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Life in the Deep Ocean

The deep ocean can be a difficult place to live.† The water is very cold and itís always dark there. Sunlight can not get down that far. Itís not always easy to find food. For some animals, food comes from the bodies of dead fish, dead plankton, and even dead whales that rain down from the shallower waters above.

But there are two very different environments in the deep ocean where many living things can survive. These are cold seeps and hydrothermal vents.†

Cold seeps are areas where natural gas and other chemicals are released into deep ocean water. Tiny microbes make energy from the chemicals. These microbes are food for many other creatures like clams, mussels, shrimp, crabs, bacteria, and tubeworms.

Hydrothermal vents are another type of deep sea environment. At vents, water is very hot. It is heated by volcanic activity at spreading ridges. The hot water picks up chemicals as it is heated. Certain types of microbes are able to turn the chemicals from the hot water into the energy they need to survive.† Many other types of living things including fish, shrimp, giant tubeworms, mussels, crabs, and clams live in this environment too.† Some of them, like mussels, clams, and the giant, 2-meter (6-foot) tubeworms, get the nutrition they need from microbes living in their bodies. Others, like shrimp and barnacles, eat microbes from the water.†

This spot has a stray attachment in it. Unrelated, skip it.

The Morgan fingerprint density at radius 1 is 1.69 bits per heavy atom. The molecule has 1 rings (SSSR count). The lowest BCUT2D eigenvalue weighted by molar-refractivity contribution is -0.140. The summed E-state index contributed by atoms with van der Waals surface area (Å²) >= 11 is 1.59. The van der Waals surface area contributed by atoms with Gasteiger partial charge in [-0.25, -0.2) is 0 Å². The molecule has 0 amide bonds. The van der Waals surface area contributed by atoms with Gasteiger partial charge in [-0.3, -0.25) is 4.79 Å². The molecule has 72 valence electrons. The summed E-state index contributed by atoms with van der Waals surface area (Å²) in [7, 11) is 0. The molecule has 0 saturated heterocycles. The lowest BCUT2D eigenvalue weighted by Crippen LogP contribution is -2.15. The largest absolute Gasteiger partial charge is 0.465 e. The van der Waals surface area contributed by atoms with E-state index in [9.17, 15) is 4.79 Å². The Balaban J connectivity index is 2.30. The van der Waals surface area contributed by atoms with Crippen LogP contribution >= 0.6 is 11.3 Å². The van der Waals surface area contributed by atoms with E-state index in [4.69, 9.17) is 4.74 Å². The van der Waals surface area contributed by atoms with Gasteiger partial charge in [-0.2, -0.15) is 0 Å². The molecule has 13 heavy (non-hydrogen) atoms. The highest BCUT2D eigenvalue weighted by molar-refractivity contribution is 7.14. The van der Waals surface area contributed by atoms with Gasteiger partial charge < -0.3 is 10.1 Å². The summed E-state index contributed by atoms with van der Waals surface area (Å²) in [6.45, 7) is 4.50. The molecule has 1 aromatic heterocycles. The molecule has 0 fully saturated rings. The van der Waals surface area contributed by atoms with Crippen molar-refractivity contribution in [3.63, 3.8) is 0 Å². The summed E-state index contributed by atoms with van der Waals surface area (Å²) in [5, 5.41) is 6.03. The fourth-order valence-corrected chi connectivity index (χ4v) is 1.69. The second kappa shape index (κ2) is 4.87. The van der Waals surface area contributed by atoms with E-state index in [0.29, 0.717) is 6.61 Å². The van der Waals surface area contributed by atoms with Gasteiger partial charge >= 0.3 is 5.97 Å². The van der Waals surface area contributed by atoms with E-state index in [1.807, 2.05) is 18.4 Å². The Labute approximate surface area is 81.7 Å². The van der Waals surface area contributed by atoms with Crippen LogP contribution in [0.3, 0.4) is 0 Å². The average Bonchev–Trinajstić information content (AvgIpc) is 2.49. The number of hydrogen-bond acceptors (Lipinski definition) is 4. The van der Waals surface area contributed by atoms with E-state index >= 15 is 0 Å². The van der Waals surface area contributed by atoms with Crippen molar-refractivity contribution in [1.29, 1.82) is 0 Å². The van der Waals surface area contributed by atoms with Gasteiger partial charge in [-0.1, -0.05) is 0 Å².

Last modified October 30, 2008 by Lisa Gardiner.

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The Summer 2010 issue of The Earth Scientist, available in our online store, includes articles on rivers and snow, classroom planetariums, satellites and oceanography, hands-on astronomy, and global warming.

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